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OLS Field Name OLS Field Data
Main Title Italian Historical Rural Landscapes Cultural Values for the Environment and Rural Development / [electronic resource] :
Author Agnoletti, Mauro.
Publisher Springer Netherlands : Imprint: Springer,
Year Published 2013
Call Number HT165.5-169.9
ISBN 9789400753549
Subjects Geography. ; Regional planning. ; Agriculture. ; Landscape ecology. ; Forests and forestry. ; Environmental management. ; History.
Internet Access
Description Access URL
Collation XIV, 549 p. 258 illus., 130 illus. in color. online resource.
Due to license restrictions, this resource is available to EPA employees and authorized contractors only
Contents Notes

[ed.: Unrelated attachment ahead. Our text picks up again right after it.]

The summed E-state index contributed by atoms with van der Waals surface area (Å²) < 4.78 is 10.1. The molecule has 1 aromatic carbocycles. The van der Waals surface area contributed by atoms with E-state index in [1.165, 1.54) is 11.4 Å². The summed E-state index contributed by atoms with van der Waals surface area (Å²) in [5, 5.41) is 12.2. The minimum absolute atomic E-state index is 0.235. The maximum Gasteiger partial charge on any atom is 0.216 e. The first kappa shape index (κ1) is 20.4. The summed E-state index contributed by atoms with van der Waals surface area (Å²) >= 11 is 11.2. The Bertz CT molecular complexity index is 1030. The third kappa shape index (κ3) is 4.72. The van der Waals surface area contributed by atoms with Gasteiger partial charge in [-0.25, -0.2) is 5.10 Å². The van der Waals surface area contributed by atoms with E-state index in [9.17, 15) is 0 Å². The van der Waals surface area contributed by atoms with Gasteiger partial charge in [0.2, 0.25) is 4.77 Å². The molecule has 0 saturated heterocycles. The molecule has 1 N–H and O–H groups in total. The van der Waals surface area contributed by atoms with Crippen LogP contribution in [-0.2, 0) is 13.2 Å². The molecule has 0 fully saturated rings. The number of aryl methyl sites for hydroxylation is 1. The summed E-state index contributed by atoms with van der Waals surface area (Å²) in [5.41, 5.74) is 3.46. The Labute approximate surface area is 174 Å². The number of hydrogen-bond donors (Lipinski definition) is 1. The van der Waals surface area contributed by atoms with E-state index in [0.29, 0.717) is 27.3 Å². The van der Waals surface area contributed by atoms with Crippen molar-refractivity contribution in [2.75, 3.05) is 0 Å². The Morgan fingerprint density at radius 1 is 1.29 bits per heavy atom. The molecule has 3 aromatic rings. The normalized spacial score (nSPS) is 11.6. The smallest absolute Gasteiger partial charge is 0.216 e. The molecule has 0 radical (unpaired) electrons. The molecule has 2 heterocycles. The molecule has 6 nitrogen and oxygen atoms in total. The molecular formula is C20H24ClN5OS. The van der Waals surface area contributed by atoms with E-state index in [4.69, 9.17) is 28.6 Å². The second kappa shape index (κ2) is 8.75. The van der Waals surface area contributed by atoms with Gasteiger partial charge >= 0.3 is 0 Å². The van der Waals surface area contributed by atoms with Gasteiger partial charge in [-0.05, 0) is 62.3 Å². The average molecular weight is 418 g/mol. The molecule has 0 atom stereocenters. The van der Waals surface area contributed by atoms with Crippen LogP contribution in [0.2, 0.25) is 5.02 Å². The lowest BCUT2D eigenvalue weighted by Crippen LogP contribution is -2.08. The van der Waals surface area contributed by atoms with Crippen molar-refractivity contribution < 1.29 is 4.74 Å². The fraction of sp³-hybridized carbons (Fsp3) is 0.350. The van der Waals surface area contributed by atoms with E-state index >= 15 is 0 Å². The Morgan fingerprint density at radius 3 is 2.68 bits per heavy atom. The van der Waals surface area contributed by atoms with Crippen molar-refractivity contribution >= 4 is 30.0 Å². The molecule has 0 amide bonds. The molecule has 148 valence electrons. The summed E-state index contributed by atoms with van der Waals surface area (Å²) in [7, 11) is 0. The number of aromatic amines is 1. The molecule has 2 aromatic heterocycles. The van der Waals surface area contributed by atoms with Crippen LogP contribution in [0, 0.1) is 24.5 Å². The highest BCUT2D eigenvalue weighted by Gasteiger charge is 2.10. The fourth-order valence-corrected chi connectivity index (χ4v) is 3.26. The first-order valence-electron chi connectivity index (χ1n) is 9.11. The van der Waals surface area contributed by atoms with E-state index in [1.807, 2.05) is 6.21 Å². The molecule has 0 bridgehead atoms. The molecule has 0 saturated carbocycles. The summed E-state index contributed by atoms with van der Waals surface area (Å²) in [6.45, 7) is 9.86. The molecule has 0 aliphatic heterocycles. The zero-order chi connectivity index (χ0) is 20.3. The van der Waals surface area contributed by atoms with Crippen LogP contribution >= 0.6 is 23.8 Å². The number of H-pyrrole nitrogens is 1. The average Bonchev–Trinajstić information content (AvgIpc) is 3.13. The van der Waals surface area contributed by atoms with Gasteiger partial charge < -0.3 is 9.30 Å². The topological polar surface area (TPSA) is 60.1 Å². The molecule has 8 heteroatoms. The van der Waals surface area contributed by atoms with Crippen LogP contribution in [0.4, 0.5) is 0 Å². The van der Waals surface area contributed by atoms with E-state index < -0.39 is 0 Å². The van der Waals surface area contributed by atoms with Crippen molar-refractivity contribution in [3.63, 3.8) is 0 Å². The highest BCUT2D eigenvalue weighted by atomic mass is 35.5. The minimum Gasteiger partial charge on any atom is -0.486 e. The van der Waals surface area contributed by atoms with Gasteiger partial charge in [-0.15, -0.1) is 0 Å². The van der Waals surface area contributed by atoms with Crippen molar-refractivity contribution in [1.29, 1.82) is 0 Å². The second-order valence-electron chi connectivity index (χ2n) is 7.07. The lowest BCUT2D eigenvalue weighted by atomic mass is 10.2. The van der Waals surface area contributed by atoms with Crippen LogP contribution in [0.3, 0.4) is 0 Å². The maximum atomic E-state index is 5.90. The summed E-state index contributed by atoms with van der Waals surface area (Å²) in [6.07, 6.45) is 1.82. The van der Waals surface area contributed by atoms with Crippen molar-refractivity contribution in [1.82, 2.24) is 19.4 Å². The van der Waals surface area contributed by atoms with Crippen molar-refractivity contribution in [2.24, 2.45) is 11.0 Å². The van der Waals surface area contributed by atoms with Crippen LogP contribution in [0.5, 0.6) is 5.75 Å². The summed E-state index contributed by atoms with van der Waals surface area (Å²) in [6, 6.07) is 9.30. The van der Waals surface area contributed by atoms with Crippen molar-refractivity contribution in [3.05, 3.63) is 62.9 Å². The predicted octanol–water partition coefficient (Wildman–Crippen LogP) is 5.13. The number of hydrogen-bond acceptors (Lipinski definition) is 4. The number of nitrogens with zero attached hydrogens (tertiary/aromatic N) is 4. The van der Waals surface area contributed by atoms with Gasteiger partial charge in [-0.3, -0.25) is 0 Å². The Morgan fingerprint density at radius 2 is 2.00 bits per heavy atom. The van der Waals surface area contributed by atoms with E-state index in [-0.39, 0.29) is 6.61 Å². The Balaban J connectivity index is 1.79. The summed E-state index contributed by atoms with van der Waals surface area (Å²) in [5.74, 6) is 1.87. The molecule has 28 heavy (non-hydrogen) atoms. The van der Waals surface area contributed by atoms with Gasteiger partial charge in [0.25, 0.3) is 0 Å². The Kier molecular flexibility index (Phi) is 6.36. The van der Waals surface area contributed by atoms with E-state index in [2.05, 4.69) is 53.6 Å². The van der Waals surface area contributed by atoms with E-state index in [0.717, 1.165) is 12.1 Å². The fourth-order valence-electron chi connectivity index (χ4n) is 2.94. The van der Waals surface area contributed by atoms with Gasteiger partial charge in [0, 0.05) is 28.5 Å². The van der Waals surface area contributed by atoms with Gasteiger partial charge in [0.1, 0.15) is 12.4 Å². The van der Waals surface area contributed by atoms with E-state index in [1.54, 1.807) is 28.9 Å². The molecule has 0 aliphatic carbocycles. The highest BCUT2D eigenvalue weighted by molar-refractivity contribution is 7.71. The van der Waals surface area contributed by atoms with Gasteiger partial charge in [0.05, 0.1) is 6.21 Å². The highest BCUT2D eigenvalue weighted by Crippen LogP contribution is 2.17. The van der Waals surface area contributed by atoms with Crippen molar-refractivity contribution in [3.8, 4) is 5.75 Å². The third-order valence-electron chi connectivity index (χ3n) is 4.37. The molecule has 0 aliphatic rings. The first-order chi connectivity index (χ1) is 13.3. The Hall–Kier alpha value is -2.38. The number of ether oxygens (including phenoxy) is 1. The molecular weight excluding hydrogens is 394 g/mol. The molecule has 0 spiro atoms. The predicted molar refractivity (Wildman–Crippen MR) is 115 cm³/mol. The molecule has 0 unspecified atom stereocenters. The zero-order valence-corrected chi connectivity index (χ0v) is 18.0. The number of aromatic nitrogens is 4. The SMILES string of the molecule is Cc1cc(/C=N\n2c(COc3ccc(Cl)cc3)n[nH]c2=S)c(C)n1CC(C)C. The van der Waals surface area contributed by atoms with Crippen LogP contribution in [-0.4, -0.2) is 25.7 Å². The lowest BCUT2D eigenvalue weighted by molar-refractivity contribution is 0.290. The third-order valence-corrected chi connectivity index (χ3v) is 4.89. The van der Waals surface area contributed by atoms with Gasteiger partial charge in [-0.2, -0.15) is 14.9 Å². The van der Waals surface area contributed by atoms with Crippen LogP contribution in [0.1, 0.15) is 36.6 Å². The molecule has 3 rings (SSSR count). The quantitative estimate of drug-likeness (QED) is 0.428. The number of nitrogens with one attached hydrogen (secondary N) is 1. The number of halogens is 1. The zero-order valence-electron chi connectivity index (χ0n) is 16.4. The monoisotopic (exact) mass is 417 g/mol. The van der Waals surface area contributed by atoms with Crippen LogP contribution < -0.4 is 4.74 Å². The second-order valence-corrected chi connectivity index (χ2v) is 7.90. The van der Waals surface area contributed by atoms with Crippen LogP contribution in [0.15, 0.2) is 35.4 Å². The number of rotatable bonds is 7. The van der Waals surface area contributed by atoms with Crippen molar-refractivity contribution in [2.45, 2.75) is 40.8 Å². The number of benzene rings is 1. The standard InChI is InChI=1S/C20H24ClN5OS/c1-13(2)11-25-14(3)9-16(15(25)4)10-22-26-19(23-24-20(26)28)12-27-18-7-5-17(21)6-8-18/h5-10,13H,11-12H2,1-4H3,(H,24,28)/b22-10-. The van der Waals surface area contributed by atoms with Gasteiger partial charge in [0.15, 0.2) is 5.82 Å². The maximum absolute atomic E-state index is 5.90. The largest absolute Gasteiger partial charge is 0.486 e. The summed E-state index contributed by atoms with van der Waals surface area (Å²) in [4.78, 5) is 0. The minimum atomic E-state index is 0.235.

1. The Italian historical rural landscapes: dynamics, data analysis and research findings (Mauro Agnoletti) -- 2. Assessing the integrity of the historical landscapes. Three case studies in some terraced areas (Mauro Agnoletti, Antonio Santoro, Lorenzo Gardin) -- 3. The role of historical rural landscapes in territorial planning (Alberto Magnaghi) -- 4. Rural landscapes: the historical roots of biodiversity (Roberta Cevasco, Diego Moreno) -- 5. Landscape and economy (Tiziano Tempesta) -- 6. Valle d'Aosta -- 7. Piedmont -- 8. Liguria -- 9. Lombardy -- 10. Trentino - Alto Adige.-11. Friuli Venezia Giulia -- 12. Veneto -- 13. Emilia Romagna -- 14.Tuscany -- 15. Marche -- 16. Umbria -- 17. Lazio -- 18. Abruzzo -- 19. Molise -- 20. Campania.- 21. Basilicata -- 22. Puglia -- 23. Calabria -- 24. Sicily -- 25.Sardinia. Over the last few decades, sustainable development and rural development policies have pursued strategies where farming has often been regarded as a factor disturbing or deteriorating the ecosystem. But the current economic, social and environmental problems of the Earth probably call for a different perspective. We should look for examples of a positive integration between human society and nature, study them, and apply the lesson learnt. This research work-a preliminary study conducted in view of the compilation of a national register of historical rural landscapes and traditional practices-presents more than a hundred case studies where the historical relationships between man and nature have generated, not deterioration, but cultural, environmental, social and economic values. The project has seen the participation of 14 universities and more than 80 researchers over 3 years. The results show that it is not only the economic face of globalization that is negatively affecting the landscape, but also inappropriate environmental policies denying the importance of cultural values. Now, however, something is beginning to change at the political and operational level. The recent CBD-UNESCO joint program on biocultural diversity acknowledges the importance of cultural values in landscape preservation, as do the FAO Globally Important Agricultural Heritage Systems project and several projects promoted by the International Union of Forest Research Organizations. In Europe, rural policies are showing a growing interest in the preservation of biodiversity and the landscape structure of a continent deeply shaped by its history and culture. The European Landscape Convention is inviting EU member states to develop specific policies in this regard, and Italy has included landscape as a strategic objective in its national plan for rural development. This research intends to support these new perspectives.